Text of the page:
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Databases don't scale. YET!

Posted by Marcos Tapajós over 6 years ago.


Everyone who is following me and Vinícius knows that we were making some experiments using CouchDB. Some people were asking why couchDB? The answer is because this is a different kind of database and sometimes we have problems with the traditional ones and we never found a definitive solution.

Before working for Improve It I had worked in a project using Java, with so many web-servers, applications servers, load balance, queue and everything that it was necessary to scale an application but the performance was terrible. The system users hated them and us! Basically the problem was because the database was very big and shared with other systems.

Vinícius worked with some clients with similar problems and they spent a lot of money with DBAs and contracting companies specialized in creating clusters of databases without success or with partial success.

Experience tells me that every big system has problems scaling database. Recently, at the Rails Summit, I watched the Phusion guys speech about the difficulty to scale databases and that this was the real problem. I agree with everything that they said.

I think is very easy to scale Ruby, Java or any other language adding more machines, memcached, queue and a load balance. But it is irrelevant if your database doesn't support all the accesses.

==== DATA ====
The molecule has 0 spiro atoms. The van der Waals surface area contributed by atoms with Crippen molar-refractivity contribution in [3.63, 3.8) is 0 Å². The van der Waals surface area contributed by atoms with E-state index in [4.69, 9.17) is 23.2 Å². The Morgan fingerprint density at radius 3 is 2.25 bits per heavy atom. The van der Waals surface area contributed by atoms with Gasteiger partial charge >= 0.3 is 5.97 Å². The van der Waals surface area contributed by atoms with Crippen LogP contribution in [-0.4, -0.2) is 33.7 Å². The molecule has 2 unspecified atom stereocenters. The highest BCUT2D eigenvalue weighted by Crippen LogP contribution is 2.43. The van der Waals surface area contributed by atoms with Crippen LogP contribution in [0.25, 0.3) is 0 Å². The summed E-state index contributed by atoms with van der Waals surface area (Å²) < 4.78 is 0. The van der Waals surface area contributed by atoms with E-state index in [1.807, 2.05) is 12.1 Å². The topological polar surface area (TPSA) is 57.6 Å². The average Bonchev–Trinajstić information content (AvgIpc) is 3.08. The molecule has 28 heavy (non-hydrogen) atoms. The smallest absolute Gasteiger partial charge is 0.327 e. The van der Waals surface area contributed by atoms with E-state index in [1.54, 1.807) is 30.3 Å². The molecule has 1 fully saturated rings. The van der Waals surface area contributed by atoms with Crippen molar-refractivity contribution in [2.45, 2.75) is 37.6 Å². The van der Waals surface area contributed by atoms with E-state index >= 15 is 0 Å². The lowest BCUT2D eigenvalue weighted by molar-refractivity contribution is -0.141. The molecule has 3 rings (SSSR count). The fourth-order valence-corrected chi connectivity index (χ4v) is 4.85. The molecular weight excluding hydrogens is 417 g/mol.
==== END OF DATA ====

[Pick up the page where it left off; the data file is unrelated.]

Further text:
Some people say that Ruby is slow, Rails doesn't scale and that Java is the solution to every problem of the world but they forget to say how they solve the database problem. I was very curious to know how.

Of course it is possible to do some things to "solve" these problems. If this were a problem without solution probably systems like Flickr would not exist. The question is not having a solution but having an easy solution. In my opinion the answer is not with traditional databases.

Relational database isn't a bad thing. It was developed before the internet and it was meant to solve very different problems than the actual problems and now it is time to create other solutions. CouchDB is one of these solutions bus isn't the only one. You can try others like SimpleDB.

Some people will criticise us and say that they knows solutions using Oracle, MSSQL or whatever. I would like to ask these people to think if these solutions are simple.

Because of these bad experiences we hate traditional databases and decided to try another paradigm for databases. We decided to study this database migrating one from our system to use CouchDB and only after that stating an opinion. We love trying new solutions and hate talking without knowledge. :-)

After almost a week working hard on the system, we finished the migration and we were very happy with the results! Now I will share some things that I learned this week.

CouchDB was developed using Erlang and now I know that it is more than a distribution! Erlang is a general-purpose concurrent programming language and runtime system created by Ericsson to support distributed, fault-tolerant, soft-real-time, non-stop applications. It sounds good to me! It is everything that I wanted.

Instead of storing data in rows and columns, the CouchDB manages a collection of documents; JSON documents. I'm not sure but I think it is now supporting XML too. Well, it isn't columns oriented and without a schema. All documents in CouchDB are versioned.

The CouchDB uses views(design documents) defined with functions to aggregate datas and filters to be computed in parallel. This database is very much based in MapReduce principles. The index of the views are updated continuously.

Instead of a SQL CouchDB uses Javascript by default but you can add support for other languages.

CouchDB is accessible via a RESTful JSON API. It is very good because you can put a load balance in front of a lot of databases. For me it is great and represents part of the solution to scale databases!